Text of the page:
A 53-year-old Smithers man who became unconscious shortly after he was arrested by Smithers RCMP on Valentine’s Day died in hospital on Feb. 21.
Jacobus Jonker, who was arrested at a Smithers residence at about 10:30 p.m. on Feb. 14, had told police he was having difficulty breathing before he lost consciousness while in custody.
Investigators from the Independent Investigations Office of B.C. were in Smithers last week conducting interviews about the incident.
In a statement released on Monday, the IIOBC said police arrested the man after they were called to a complaint at a local residence.
“According to police, officers located the affected person; he appeared distraught, in emotional distress and did not comply with officers’ commands,” said the IIOBC.
The man was pepper-sprayed to assist with the arrest before reporting he was having difficulty breathing.
Police called emergency health services and, after the man was assessed, he was cleared to be transported to police cells.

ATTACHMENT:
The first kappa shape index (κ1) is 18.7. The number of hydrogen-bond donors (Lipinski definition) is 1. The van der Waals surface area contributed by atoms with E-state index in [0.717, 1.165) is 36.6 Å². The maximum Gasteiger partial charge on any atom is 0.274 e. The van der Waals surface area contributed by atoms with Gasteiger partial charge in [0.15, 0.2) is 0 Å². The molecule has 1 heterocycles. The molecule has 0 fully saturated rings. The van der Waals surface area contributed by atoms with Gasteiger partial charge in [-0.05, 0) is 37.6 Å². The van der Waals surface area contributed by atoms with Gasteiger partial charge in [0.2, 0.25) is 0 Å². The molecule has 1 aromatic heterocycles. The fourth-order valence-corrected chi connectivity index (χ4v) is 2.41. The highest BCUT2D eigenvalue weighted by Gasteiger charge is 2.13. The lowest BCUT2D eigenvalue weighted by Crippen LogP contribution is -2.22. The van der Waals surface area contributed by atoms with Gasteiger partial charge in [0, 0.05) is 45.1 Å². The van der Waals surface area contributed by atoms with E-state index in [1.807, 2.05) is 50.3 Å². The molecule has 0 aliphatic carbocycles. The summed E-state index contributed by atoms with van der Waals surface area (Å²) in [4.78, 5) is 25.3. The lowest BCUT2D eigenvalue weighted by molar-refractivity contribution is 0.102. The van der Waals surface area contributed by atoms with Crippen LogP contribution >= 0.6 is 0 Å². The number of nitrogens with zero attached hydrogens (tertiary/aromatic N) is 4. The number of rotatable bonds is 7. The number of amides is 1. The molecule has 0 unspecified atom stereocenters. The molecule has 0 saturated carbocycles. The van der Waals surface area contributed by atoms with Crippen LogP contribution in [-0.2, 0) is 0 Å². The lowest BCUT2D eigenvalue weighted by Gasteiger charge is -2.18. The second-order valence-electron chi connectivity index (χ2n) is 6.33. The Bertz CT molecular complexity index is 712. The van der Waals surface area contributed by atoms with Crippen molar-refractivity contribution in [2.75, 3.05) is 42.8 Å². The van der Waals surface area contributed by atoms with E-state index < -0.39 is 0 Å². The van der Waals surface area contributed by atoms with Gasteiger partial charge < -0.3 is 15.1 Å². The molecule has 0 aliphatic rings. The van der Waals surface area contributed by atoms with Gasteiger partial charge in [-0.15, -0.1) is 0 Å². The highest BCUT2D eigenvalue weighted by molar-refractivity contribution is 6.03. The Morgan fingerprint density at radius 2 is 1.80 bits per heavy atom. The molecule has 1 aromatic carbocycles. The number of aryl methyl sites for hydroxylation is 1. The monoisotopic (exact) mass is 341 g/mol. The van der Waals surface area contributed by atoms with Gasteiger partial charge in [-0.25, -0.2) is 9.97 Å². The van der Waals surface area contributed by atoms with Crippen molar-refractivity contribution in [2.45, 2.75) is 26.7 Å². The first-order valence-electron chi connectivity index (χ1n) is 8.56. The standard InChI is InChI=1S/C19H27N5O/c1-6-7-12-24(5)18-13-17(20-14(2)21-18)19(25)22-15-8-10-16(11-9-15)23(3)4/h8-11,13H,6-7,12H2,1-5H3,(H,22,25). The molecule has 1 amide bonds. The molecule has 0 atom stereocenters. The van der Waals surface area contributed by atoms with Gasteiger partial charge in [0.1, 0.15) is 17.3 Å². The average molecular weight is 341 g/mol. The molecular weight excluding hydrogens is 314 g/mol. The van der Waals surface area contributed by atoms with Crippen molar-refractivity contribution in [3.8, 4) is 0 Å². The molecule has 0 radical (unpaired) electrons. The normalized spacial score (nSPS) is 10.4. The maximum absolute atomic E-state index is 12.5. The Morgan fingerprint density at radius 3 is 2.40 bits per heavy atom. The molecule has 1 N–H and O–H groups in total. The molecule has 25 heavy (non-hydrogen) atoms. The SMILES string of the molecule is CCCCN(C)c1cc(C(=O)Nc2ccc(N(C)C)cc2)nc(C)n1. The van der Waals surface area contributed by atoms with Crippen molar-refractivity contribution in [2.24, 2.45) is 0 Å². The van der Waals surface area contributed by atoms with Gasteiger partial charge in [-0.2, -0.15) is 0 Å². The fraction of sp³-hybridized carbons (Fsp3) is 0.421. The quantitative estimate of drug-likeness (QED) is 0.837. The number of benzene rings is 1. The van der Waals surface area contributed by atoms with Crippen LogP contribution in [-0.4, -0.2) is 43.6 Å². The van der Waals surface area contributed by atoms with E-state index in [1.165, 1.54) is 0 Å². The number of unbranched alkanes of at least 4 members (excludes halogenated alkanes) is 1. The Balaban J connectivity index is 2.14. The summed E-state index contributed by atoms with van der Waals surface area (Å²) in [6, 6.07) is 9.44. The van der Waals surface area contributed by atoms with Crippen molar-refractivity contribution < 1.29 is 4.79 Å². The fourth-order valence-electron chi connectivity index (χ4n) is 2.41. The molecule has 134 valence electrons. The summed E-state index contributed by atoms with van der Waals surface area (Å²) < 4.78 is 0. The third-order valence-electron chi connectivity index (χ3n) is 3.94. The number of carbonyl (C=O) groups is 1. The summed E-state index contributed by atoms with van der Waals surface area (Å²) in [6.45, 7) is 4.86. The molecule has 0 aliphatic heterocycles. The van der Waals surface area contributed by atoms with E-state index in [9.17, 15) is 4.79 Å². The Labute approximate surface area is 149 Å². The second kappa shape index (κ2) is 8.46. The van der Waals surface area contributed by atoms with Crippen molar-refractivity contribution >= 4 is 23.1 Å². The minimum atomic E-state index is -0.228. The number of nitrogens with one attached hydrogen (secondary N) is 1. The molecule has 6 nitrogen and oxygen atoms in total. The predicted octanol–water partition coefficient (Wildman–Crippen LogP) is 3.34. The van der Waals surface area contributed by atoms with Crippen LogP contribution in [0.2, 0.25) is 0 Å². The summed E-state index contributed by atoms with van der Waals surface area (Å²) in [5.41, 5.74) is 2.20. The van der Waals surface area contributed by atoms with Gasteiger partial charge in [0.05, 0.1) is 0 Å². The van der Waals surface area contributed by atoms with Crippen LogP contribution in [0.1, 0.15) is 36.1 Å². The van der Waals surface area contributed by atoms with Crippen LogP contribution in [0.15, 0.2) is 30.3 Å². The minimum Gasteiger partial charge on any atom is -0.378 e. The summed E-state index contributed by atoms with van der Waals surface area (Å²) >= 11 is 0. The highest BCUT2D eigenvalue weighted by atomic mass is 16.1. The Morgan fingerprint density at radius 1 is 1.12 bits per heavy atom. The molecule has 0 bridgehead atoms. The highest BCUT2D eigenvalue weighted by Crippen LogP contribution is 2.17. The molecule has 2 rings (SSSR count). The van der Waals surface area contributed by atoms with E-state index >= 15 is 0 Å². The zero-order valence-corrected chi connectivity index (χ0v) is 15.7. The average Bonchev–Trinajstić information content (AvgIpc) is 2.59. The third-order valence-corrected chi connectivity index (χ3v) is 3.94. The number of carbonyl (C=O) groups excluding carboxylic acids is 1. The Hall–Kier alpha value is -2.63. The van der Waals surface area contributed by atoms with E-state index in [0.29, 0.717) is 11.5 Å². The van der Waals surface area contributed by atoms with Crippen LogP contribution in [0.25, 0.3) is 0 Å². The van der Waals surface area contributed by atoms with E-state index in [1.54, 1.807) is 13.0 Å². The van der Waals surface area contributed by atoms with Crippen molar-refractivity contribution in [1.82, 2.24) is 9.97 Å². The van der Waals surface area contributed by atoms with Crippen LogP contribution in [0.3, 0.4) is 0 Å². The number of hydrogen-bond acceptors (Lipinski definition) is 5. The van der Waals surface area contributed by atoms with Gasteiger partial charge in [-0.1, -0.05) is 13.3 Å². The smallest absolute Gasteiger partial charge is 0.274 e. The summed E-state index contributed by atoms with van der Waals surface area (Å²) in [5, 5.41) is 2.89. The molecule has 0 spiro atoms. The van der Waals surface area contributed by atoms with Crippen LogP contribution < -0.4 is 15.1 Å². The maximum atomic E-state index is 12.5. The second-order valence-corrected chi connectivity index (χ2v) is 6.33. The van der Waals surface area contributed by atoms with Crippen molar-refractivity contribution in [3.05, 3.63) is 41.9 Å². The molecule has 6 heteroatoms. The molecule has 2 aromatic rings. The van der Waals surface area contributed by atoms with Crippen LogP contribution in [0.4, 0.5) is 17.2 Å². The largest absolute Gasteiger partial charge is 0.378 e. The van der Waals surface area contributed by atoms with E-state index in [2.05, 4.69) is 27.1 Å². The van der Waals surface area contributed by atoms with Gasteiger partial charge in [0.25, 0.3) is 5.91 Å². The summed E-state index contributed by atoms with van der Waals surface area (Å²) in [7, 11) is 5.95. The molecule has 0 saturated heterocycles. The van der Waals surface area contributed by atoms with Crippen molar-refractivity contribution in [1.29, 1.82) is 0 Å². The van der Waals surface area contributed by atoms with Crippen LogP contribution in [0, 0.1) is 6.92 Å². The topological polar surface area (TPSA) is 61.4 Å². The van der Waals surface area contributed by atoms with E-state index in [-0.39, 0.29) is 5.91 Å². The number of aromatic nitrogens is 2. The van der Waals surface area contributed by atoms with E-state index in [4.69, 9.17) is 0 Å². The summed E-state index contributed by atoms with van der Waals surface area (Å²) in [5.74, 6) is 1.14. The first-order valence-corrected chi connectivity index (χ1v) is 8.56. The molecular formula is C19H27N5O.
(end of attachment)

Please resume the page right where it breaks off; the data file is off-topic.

“While being booked into cells, the affected person reportedly became unco-operative and a physical struggle took place,” said the IIOBC.
“The affected person lost consciousness."
Jonker was originally transported to Bulkley Valley General Hospital but was later transferred to Victoria General Hospital for a higher level of care. He died there on Feb. 21.
IIOBC was notified of the incident about an hour after it took place.
Its primary investigator and another investigator were in Smithers last week to conduct interviews with civilians and police and collect information such as paramedic crew reports and radio transmissions.
A family support worker travelled with them.
An IIOBC spokesperson said there would be no forensic investigation because there was no “scene” to examine.
Both IIOBC and the B.C. Coroners Service are investigating his death.
The mandate of the IIO is to investigate whether any offences under the Criminal Code may have been committed by the police officers involved.
The B.C. Coroners Service said its investigation would be broader.
"The Coroner's investigation may look at the events which led up to the final fatal outcome and whether there are reasonable and practical recommendations that could be made which might prevent future deaths in similar circumstances," said a statement from the service.